How did Petitjean go about building this collection and over what period of time? 

Monsieur Petitjean originally intended to build a motor museum in his native city of Strasbourg. The collection began in the late 1970s and has grown ever since, Petitjean’s ethos of never paying more than one third of what a vehicle was originally worth remaining the same. In the early years, he slowly started acquiring the most desirable versions of each car, so we have some unique and very exclusive cars for sale in this auction. The groupings reflect the underlying idea for the museum – many of the cars can be grouped by their country of origin, with an especially large presence of those from England, Germany and Italy. 

We understand that many of the cars were bought, stored and barely driven – in what condition are the cars today? 

Yes, that’s correct. The cars have been dry stored for many years, some without turning a wheel. They’re almost all presented in good condition cosmetically, but due to their inactivity, every car offered will need recommissioning or restoring before being driven on the road again. 

What are the most desirable cars from the Petitjean Collection? 

The Mercedes-Benz 300SL Roadster is one of the standout cars, valued at 800,000–1.1m euros. One of just 30 examples with factory Rudge wheels, it was delivered new to France and has been owned since Petitjean since 1976. There’s also a Porsche 904 GTS, which has been in the collection since 1993 and was bought as a reminder of Petitjean’s own Porsche racing history. We’re also proud to present a Lamborghini Miura, valued at 700,000­–800,000 euros. This 1968 example, an early ‘thin-gauge’ P400, was the first Miura delivered to Paris.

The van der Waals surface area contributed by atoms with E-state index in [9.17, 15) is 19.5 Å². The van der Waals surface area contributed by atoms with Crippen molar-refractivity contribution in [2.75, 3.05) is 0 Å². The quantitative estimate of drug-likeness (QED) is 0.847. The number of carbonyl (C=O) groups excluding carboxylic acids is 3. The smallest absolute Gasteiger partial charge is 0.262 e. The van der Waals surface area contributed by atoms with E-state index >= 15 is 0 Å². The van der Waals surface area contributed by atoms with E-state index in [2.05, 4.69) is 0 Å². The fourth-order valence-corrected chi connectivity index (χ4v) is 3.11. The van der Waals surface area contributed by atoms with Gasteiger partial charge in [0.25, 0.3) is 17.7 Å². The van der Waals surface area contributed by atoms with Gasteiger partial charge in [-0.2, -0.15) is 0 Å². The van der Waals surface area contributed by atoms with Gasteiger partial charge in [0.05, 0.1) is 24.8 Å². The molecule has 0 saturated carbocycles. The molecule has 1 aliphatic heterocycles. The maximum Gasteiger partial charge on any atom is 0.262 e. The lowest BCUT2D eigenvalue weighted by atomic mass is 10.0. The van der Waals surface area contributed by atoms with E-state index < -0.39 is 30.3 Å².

At the lower end of the spectrum, which are the most enticing cars offered? 

There’s something for everyone in the Petitjean Collection, with lots of accessible and affordable lots for potential first-time classic car buyers or even seasoned collectors in the market for an affordable project. Many are desirable European sports cars from the 1970s, ’80s and ’90s, so should be relatively straightforward to return to the road. 

Was it important to follow the epic Youngtimer Collection at last year’s Essen sale with something equally special? 

Of course! Not only in terms of the volume of cars offered, but also the nature. A lot of the cars in the Petitjean Collection are the rarest and most exclusive versions of classics from previous eras. As we saw with the Youngtimer Collection last year, a lot of the cars captured the imagination of bidders and some sold for more than double their pre-sale estimates. 

What is your personal favourite car from the collection and why? 

It’s almost impossible to pinpoint just one as there are so many interesting cars through the ages and it’d be difficult for anyone to choose from all the marques offered. That said, the car that really did it for me is the De Tomaso Mangusta, because it was born light blue metallic and delivered new to France. 

Building your fantasy collection of cars, without the common limitations of space and budget – it’s every car guy’s dream, isn’t it? Marcel Petitjean’s tireless work over the last half-century is about to reward a wide array of enthusiasts from across Europe (and beyond). From classics ripe for first-time owners such as the 1966 Lancia Fulvia (15,000–20,000 euros) to ultra-rare obscurities including the 1972 Ligier JS2 Coupé (60,000–80,000 euros) to established icons like the 1966 Aston Martin DB6 (550,000–650,000 euros), we’re expecting a flurry of bids before The Petitjean Collection online auction ends on 10 June. 

Photos courtesy of RM Sotheby’s © 2020 

You can find the entire catalogue for The European Sale Featuring The Petitjean Collection, held by RM Sotheby’s entirely online and ending on 10–11 June 2020, listed for sale in the Classic Driver Market.